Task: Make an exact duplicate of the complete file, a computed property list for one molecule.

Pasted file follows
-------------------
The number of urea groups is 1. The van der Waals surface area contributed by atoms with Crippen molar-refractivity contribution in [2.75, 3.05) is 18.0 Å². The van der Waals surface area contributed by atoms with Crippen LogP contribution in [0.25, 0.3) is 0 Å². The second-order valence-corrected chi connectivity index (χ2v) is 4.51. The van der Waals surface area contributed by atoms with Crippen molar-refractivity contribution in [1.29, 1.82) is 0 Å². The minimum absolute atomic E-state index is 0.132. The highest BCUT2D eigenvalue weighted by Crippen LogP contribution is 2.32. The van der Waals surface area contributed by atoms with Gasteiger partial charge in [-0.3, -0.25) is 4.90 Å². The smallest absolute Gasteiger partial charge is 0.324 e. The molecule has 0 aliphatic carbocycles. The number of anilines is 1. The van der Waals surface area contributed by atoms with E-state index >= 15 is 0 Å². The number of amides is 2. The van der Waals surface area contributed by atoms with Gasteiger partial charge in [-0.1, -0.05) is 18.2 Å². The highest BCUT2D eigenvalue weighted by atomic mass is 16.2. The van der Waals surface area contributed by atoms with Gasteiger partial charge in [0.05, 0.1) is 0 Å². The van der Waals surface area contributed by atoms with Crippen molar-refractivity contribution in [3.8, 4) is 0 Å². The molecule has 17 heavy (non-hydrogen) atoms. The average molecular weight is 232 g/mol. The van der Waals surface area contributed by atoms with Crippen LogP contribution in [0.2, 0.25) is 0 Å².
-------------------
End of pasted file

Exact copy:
The number of urea groups is 1. The van der Waals surface area contributed by atoms with Crippen molar-refractivity contribution in [2.75, 3.05) is 18.0 Å². The van der Waals surface area contributed by atoms with Crippen LogP contribution in [0.25, 0.3) is 0 Å². The second-order valence-corrected chi connectivity index (χ2v) is 4.51. The van der Waals surface area contributed by atoms with Crippen molar-refractivity contribution in [1.29, 1.82) is 0 Å². The minimum absolute atomic E-state index is 0.132. The highest BCUT2D eigenvalue weighted by Crippen LogP contribution is 2.32. The van der Waals surface area contributed by atoms with Gasteiger partial charge in [-0.3, -0.25) is 4.90 Å². The smallest absolute Gasteiger partial charge is 0.324 e. The molecule has 0 aliphatic carbocycles. The number of anilines is 1. The van der Waals surface area contributed by atoms with E-state index >= 15 is 0 Å². The number of amides is 2. The van der Waals surface area contributed by atoms with Gasteiger partial charge in [-0.1, -0.05) is 18.2 Å². The highest BCUT2D eigenvalue weighted by atomic mass is 16.2. The van der Waals surface area contributed by atoms with Gasteiger partial charge in [0.05, 0.1) is 0 Å². The van der Waals surface area contributed by atoms with Crippen molar-refractivity contribution in [3.8, 4) is 0 Å². The molecule has 17 heavy (non-hydrogen) atoms. The average molecular weight is 232 g/mol. The van der Waals surface area contributed by atoms with Crippen LogP contribution in [0.2, 0.25) is 0 Å².